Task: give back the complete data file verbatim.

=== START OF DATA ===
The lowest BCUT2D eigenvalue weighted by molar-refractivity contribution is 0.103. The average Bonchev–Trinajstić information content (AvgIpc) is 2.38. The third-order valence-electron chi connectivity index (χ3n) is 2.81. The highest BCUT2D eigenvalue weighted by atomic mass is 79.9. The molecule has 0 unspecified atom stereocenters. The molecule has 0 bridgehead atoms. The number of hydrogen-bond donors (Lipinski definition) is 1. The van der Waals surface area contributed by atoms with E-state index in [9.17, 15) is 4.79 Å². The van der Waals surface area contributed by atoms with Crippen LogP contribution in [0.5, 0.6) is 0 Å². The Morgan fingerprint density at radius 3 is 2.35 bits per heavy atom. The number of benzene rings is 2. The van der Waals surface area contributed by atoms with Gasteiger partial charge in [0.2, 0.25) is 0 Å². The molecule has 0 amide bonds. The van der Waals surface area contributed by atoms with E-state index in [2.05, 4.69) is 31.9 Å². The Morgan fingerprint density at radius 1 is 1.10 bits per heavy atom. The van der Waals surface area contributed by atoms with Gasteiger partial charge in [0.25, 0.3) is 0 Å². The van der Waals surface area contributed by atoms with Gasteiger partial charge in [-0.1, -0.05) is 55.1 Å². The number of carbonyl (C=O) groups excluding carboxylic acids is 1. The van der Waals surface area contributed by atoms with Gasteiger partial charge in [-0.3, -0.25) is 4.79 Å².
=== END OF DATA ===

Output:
The lowest BCUT2D eigenvalue weighted by molar-refractivity contribution is 0.103. The average Bonchev–Trinajstić information content (AvgIpc) is 2.38. The third-order valence-electron chi connectivity index (χ3n) is 2.81. The highest BCUT2D eigenvalue weighted by atomic mass is 79.9. The molecule has 0 unspecified atom stereocenters. The molecule has 0 bridgehead atoms. The number of hydrogen-bond donors (Lipinski definition) is 1. The van der Waals surface area contributed by atoms with E-state index in [9.17, 15) is 4.79 Å². The van der Waals surface area contributed by atoms with Crippen LogP contribution in [0.5, 0.6) is 0 Å². The Morgan fingerprint density at radius 3 is 2.35 bits per heavy atom. The number of benzene rings is 2. The van der Waals surface area contributed by atoms with Gasteiger partial charge in [0.2, 0.25) is 0 Å². The molecule has 0 amide bonds. The van der Waals surface area contributed by atoms with E-state index in [2.05, 4.69) is 31.9 Å². The Morgan fingerprint density at radius 1 is 1.10 bits per heavy atom. The van der Waals surface area contributed by atoms with Gasteiger partial charge in [0.25, 0.3) is 0 Å². The van der Waals surface area contributed by atoms with Gasteiger partial charge in [-0.1, -0.05) is 55.1 Å². The number of carbonyl (C=O) groups excluding carboxylic acids is 1. The van der Waals surface area contributed by atoms with Gasteiger partial charge in [-0.3, -0.25) is 4.79 Å².